This initiative is running on a very positive note and Mr .Manjunath is our strong support like reserve bank. Till date we have 20 plus members utilising our services. Under this initiative we also pay lot of attention to insulin therapy administration counselling. During consultation we spent lot of time with patients, try to reduce as much possible fear about therapy, teach them appropriate way of administration with finger rule.*We also encourage them for self insulin administration. With help of finger rule insulin going intramuscular chances reduces and it becomes almost pain free.

In future we are hopeful for starting patient support fund which will help needy type 1 DM, old age and poor patients who are on insulin therapy but cannot afford to get it due to financial or family problems. We also hope our work will reach to maximum population and we will succeed in spreading message Lets Live Healthy with Diabetes.



 *3 finger, 4 finger, 5 finger rule

While taking insulin over arm patient should keep 3 fingers over biceps and triceps, then remaining area is ideal for insulin administration. They can take it laterally when arm is put in supine position .This helped us to overcome the misconception of injection site-“for any injection is deltoid”. Over abdomen, we asked patient to leave 4 finger area from umbilicus. This leads to sparing of rectus sheath and facilitate administration of insulin more subcutaneously. So here patient can rotate sites easily. Over thigh we used 5 finger rule so patient spared quadriceps and hamstrings. Patient can take insulin over tenser fascia lata or adductor compartment. But here chances of absorption via intramuscular route are higher. Hence it’s not an ideal site.

______________________
Dr Smruti Mandar Haval  (Dr. Smruti Subhash Nikumbh);  M.B.B.S.D.N.B. (Family Med),M.N.A.M.S.,P.G.D. Diabetology  & Geriatric Med; Certified International Diabetic Educator by Project Hope & International Diabetes Federation (IDF) USA; Consulting Physician in Family medicine, Diabetology, Preventive Cardiology, Thyroid disorders  & Geriatric Medicine; C.E.O. Sukarmayogi Publishers, Sankeshwar Dist: Belgaum, Karnataka; Assistant Professor, Department Family Medicine, USM-KLE IMP,Belgaum

Blog: drsmrutihaval@blogspot.com
        drsmrutimhaval.blogspot.com

Area of practice: Sankeshwar, Dist – Belgaum,Karnataka. Epidemiology of your area in brief: It’s an semi rural area covering more than 50 km radius including many villages. Its USP is it’s an border area connecting borders of Maharashtra and Karnataka which makes it an multiethnic area. Common chronic health diseases are diabetes, hypertension, asthma, hypothyroidism etc.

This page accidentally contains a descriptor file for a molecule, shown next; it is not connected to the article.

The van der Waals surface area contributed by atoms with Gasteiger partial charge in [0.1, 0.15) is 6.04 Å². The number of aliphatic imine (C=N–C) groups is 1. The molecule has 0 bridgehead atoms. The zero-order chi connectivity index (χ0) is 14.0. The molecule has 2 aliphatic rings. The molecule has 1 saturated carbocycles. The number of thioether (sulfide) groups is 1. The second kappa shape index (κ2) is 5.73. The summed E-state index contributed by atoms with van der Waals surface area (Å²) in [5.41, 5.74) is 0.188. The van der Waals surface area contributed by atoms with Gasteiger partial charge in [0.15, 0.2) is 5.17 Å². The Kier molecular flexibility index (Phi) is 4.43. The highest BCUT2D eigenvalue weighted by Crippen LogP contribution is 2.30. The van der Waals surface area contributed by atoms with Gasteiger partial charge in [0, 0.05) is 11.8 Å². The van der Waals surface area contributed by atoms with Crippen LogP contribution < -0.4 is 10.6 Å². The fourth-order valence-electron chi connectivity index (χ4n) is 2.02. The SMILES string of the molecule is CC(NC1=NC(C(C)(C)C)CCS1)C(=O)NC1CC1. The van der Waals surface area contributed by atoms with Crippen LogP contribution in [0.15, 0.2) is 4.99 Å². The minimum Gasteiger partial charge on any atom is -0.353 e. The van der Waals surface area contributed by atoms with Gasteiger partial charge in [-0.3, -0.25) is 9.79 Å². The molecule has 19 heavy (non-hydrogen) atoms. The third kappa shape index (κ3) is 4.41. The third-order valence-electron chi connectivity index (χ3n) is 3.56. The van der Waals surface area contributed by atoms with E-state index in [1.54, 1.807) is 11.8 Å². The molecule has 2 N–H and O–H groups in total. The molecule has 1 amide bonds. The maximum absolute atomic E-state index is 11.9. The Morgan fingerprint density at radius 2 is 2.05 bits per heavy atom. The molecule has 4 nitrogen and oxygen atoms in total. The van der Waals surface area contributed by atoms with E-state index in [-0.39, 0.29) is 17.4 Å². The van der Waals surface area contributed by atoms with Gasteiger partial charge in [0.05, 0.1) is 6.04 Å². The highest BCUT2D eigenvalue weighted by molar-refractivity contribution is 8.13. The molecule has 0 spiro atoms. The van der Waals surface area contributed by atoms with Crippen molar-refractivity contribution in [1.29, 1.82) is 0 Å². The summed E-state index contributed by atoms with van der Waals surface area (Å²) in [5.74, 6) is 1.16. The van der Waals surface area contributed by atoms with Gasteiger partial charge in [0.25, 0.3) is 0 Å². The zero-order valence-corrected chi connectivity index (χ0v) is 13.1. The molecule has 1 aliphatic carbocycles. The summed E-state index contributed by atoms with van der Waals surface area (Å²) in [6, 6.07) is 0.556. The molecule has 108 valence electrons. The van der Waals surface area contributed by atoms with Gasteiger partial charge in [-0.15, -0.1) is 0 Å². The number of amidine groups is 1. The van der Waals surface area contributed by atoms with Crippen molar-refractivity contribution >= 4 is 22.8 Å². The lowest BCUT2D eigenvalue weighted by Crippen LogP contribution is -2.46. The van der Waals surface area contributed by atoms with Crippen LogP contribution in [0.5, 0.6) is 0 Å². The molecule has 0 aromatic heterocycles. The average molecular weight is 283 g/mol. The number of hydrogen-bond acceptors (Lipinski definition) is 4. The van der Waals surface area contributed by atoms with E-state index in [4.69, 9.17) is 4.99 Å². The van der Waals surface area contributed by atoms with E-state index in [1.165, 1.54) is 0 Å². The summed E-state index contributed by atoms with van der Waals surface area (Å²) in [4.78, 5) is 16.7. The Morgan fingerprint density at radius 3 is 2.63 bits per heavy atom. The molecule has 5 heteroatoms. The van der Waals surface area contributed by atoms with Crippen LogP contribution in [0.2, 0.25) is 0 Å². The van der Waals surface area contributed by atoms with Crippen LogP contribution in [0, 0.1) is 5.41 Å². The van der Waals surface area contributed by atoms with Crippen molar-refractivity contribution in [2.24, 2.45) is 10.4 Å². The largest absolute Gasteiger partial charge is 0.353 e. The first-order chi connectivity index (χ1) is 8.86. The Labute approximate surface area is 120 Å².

Saturday, 11 February 2017

Grief and resilience on a remote Pacific Island



Dr Nini Wynn

I worked as the sole doctor for five years on one of the outer islands of the Southern Cook Islands, a Pacific Island Nation. The hospital with eight-beds had basic facilities and diagnostics only.  We could not provide advanced Cardiac Life Support because there was no Defibrillator. During my stay on the island, I met a family of five: father, mother and three children – two daughters and one son, who faced three deaths in 4 consecutive years.


The 8 year old boy became ill and when it became apparent that he was not improving he was transferred to Rarotonga, the main island, an hour’s flight away. He was found to have an abdominal lump and was referred on for further investigations and management to Auckland, New Zealand, which involved a 4 hour flight and crossing a national border. 
He was diagnosed there with Nephroblastoma (Wilm’s Tumor). Prognosis was very poor and he died at the Auckland Hospital, far from home. The whole family was devastated and shattered. His body was brought back from New Zealand to the Cook Islands to be buried. Blessings were received after this boy passed away and his mother gave birth to another son. They were all so happy to have a new member in the family. However, a year later, one of their daughters was killed in a motor vehicle accident; she fell off the moving car on the way back from school, sustained a severe head injury and was killed instantly. She was brought into the hospital with no sign of life. The parents were informed and they arrived at the hospital hoping against hope. Her mother held her tightly in her arms and said that she loved her so much - she did not even get a chance to say a few words before her daughter’s last breath. Her father was quite a strong man and we did not see him crying, but we all knew that he must have been crying in his heart.